Chapter 7 shifts the usual representational puzzle in the social sciences to a new approach in terms of different manners of process.   It is shown how the content of experience is generated by the process of experiencing.  The kind of content one will find depends upon what manner of process is happening.

The process variables for research proposed here have led to the Experiencing Scale and a continuing sequence of research studies(3), as well as the “focusing” procedure used in many fields to teach the process of referring directly to one’s (at first unclear) bodily sense of any concern, project, or juncture of a discussion(4).  The kind of thinking that was developed in this book has had applications in various fields including physics(5), and in the teaching of writing(6).  There have been many developments.

A professor of architecture in Austria says: “The style today is called ‘individual,’ because each architect takes little bits from old buildings and puts them together in a new arrangement.  But I teach the students to use focusing.   With focusing I take a building I love, for instance my grandmother’s old house in the mountains, and I let the felt sense of it come to me.  {This is the felt meaning, the bodily ‘comprehension,’ the …...} From the felt sense I design a whole new modern building which uses nothing that looks like my grandmother’s house.”

Neither in life nor in philosophy are we limited to rearranging the existing, already-formed things and concepts.  We can engage the experiential meanings.  We can deliberately employ and expand the vital roles which they perform(7).

Philosophy can reopen the old assumptions and conceptual models if we think with our more intricate experiencing as well as with logic.  We can think everything more truly if we think it philosophically, that is with attention to how we think it, and with the critical understanding that no concept, rule, or distinction ever equals experiencing, — but may carry it forward. Our more intricate experiencing is not thereby replaced.  It is always still there and open to being carried forward in new ways, but never arbitrarily, always only in quite special and precise ways.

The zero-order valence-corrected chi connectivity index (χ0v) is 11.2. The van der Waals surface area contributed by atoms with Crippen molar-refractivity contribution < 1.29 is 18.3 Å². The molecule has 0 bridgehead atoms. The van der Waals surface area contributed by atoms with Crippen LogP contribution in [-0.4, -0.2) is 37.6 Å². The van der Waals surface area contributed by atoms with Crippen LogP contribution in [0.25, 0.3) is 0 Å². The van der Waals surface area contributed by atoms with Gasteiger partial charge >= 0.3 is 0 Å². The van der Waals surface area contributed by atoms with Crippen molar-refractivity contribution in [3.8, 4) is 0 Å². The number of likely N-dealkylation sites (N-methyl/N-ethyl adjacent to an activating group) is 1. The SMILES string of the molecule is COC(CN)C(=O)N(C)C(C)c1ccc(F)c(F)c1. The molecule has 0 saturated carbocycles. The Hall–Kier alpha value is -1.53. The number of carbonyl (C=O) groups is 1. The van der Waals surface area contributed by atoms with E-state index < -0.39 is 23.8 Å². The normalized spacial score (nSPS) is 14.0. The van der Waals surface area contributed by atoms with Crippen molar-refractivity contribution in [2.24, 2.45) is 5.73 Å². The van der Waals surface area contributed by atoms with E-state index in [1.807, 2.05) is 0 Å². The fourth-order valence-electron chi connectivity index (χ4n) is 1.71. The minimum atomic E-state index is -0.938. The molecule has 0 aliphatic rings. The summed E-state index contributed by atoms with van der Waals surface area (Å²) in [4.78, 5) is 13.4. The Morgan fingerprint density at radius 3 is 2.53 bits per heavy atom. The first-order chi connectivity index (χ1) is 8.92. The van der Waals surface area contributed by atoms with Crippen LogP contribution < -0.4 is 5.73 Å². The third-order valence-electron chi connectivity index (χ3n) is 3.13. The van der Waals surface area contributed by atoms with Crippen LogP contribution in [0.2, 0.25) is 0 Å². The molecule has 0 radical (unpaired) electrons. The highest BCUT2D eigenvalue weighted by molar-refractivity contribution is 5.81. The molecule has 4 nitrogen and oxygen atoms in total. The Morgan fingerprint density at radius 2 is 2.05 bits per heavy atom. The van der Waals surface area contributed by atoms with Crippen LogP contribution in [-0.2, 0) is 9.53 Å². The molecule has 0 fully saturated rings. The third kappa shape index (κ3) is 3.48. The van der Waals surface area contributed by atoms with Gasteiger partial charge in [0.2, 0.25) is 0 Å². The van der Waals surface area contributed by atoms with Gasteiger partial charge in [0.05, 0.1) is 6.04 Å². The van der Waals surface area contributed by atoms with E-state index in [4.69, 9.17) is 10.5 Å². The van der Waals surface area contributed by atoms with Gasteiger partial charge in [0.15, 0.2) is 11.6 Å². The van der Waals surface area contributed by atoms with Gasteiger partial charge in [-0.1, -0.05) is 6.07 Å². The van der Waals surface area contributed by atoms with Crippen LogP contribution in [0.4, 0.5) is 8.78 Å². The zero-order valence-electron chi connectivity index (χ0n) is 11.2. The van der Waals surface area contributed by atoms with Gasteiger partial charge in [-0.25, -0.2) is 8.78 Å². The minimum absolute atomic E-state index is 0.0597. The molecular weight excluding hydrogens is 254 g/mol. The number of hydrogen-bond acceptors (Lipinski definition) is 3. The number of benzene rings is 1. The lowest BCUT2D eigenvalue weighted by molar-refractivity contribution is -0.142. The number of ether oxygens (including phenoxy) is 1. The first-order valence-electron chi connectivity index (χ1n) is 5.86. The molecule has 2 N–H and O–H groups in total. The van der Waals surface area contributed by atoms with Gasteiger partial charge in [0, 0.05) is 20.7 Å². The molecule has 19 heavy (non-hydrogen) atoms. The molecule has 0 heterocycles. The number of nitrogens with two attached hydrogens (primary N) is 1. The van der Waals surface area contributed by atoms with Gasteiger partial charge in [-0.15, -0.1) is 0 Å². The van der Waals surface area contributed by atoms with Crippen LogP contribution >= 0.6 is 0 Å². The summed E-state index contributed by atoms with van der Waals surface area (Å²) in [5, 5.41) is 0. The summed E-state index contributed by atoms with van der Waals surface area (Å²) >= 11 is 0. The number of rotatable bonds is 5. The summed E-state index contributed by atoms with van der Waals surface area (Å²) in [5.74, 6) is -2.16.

(1) For my relation to Heidegger, see my “Phenomenology as non-logical steps” In E. F. Kaelin & C.O. Schrag (Eds.), Analecta Husserliana, Vol. XXVI. American phenomenology. Origins and developments, (pp. 404-410). Dordrecht: Kluwer, 1989 and

my “Analysis,” In Heidegger, M. What Is a Thing? (Chicago: Regnery. 1968).

Also “Befindlichkeit”: Review of Existential Psychology and Psychiatry, 16 (1-3), 43-71, 1978/79 and

“Dwelling,” In Silverman H., Mickunas A., Kissel T., and Lingis A. (eds.), The Horizons of Continental Philosophy: (Dordrecht, Kluwer. 1988), pp. 149-150.back

(2) See my Reply to Mark Johnson In Levin, D.M., ed., Language Beyond Postmodernism: Saying, Thinking, and Experiencing In Gendlin’s Philosophy. Northwestern U. Press, 1997.

See also Schneider, H.J. Die Leibbezogenheit des Sprechens: Zu den Ansätzen von Mark Johnson and Eugene T. Gendlin, Synthesis Philosophica, Zagreb, 1995.back